The LP Arm Sling supports the weight of an injured arm on the back and shoulder. It has an adjustable Velcro closure for accurate height modification and a specially designed netted material to prevent heat retention.
An AC joint sprain is an injury that usually results from a fall onto your shoulder or onto an arm restraining your fall. It is a sprain of the acromioclavicular (AC) joint ligaments that connect the clavicle (collar bone) to the shoulder blade.
The impact of the fall can damage the shoulder ligaments holding the shoulder blade close to the collar bone. When this happens, the space between the two bones widens. Another name for this injury is “shoulder separation”.
The injury occurs frequently in contact sports in which athletes frequently fall or collide with each other. Sports like football, rugby, cycling or snowboarding are often involved.
AC joint sprains typically cause shoulder pain and swelling (among other symptoms) near the the injured ligaments. The shape of the shoulder may also change. More details are provided below.
The good news is that AC joint injuries are usually treatable by non invasive methods such as resting and icing the injured shoulder. Again, this is explained in more detail below.
A knowledge of the various parts of the shoulder joint is helpful in understanding the symptoms of this injury and how they are treated.
The shoulder actually has three bones and two joints. The three bones are the upper arm bone (humerus), the collarbone (clavicle) and the shoulder blade itself (the scapula).
The upper arm connects to the shoulder blade in a ball and joint arrangement. This is called the glenohumeral joint. This is the location of the rotator cuff tendons.
The shoulder blade and the collar bone meet at the highest point of the latter (called the acromion). This is the acromioclavicular joint and the two bones are held together by several strong ligaments. These are the ligaments that are damaged when an AC joint sprain occurs.
The ac ligaments (acromioclavicular ligaments) hold the two bones together in the horizontal plane). At the same time, the coracoclavicular (cc) ligaments hold them together in the vertical place. Both the ac and cc ligaments may be injured when you experience an AC joint sprain.
As mentioned above, typical causes of this injury are a fall directly onto your shoulder or onto an outstretched arm you are using to try and break a fall.
It can also occur if you suffer a direct flow to the shoulder as a result of colliding with someone or something.
Diagnosis usually takes the form of physical inspection of the injured shoulder. AC joint sprains usually result in a noticeable bump on the shoulder due to the raising of the collar bone. The shoulder bone itself may have a characteristic “drooping” appearance.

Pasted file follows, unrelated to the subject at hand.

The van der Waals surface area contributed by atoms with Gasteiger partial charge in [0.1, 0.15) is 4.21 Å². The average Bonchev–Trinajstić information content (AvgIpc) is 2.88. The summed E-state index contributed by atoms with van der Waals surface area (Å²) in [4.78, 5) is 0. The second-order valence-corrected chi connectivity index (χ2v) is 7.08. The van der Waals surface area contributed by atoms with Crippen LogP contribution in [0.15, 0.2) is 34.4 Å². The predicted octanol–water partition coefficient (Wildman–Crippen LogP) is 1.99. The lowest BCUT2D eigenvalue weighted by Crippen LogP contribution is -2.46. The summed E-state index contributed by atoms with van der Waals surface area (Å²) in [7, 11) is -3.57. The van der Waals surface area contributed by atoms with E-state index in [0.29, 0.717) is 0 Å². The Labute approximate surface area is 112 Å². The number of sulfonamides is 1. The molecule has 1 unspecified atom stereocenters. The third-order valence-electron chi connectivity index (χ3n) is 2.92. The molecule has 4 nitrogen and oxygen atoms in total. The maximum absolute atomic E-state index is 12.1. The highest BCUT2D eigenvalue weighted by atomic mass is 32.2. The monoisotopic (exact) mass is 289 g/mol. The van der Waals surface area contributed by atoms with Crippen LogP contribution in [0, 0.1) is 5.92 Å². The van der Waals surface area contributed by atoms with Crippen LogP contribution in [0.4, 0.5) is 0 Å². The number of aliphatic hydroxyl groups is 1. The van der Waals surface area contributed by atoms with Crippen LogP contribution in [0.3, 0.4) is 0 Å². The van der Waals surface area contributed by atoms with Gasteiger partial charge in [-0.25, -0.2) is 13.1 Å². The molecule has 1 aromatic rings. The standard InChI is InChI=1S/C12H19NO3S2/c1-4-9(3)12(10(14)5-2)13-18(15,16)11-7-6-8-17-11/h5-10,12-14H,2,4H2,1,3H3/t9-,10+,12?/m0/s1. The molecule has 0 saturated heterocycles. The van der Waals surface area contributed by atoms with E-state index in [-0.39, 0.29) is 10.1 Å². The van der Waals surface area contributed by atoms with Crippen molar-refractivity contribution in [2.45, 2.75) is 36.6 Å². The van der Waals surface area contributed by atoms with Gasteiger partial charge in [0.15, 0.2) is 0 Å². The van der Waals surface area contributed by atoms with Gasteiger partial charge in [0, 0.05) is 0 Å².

These deformities make diagnosis a relatively simple matter. If the doctor has any doubt, asking the patient to hold a small weight increases the deformity to the point that it becomes clear on an X ray image.
The symptoms of an AC joint sprain can vary widely depending on the injury’s severity.
This involves only stretching of the capsule covering the joint but no damage to the ligaments holding the joint together. You may experience swelling at the point of the injury together with mild pain.
The appropriate treatment for any AC joint sprain is rest for your shoulder. Avoid lifting or other actions that might stress the joint. Using a shoulder brace or arm sling can help reduce stress on the shoulder and speed the healing process.
To control the pain, you may use an over the counter pain killer like Tylenol. Icing or a cold compress may also help to control the swelling.
The symptoms may last for 2-4 weeks but usually then disappear with no need for surgery or more aggressive treatment.
A grade 2 sprain usually involves tearing of the capsule covering the joint. In addition, the ligaments holding the shoulder blade and collarbone may be stretched (but not torn). The symptoms will usually include joint pain, swelling and possibly some bruising at the location of the joint. A small but permanent bump may appear on your shoulder over the point where the shoulder blade meets your collarbone.
As with a grade 1 sprain, resting your shoulder, together with use of a shoulder support or arm sling, will help to resolve the injury. Icing your shoulder for 20 minutes at a time and at intervals of 2-3 hours will also help ease the pain. Pain killers can also be used to control the pain and swelling.
The pain will typically last for 4-6 weeks but then disappear, leaving only the bump. Again, surgery is usually not required.
These involve tearing of both the capsule covering the joint and the ligaments connecting the shoulder and collar bones. The most serious injury (Grade 5) involves the collar bone tearing through the sheath of muscle (fascia) that normally covers it.
These injuries normally cause pain for 4-8 weeks. At the end of this period a small permanent bump may appear at the shoulder point where the AC joint is located.
AC joints with severity corresponding to grades 3 or 4 are usually treatable as described for 1 and 2. Resting the shoulder, together with application of ice and possibly pain killing medication, should be adequate. A non steroidal anti inflammatory medication may also be considered for control of swelling in addition to pain.
If these steps do not resolve the pain, approach your doctors for further medical advice. Surgery may be required to correct the problem. Doctors may also suggest surgery right away if the injury is a grade 5 one.
Physical therapy is normally part of the treatment once the pain has started to recede. A physical therapist can design an exercise program to strengthen your shoulder ligaments and improve their suppleness. This will help you regain normal shoulder function and reduce the chances of another AC sprain in your future.
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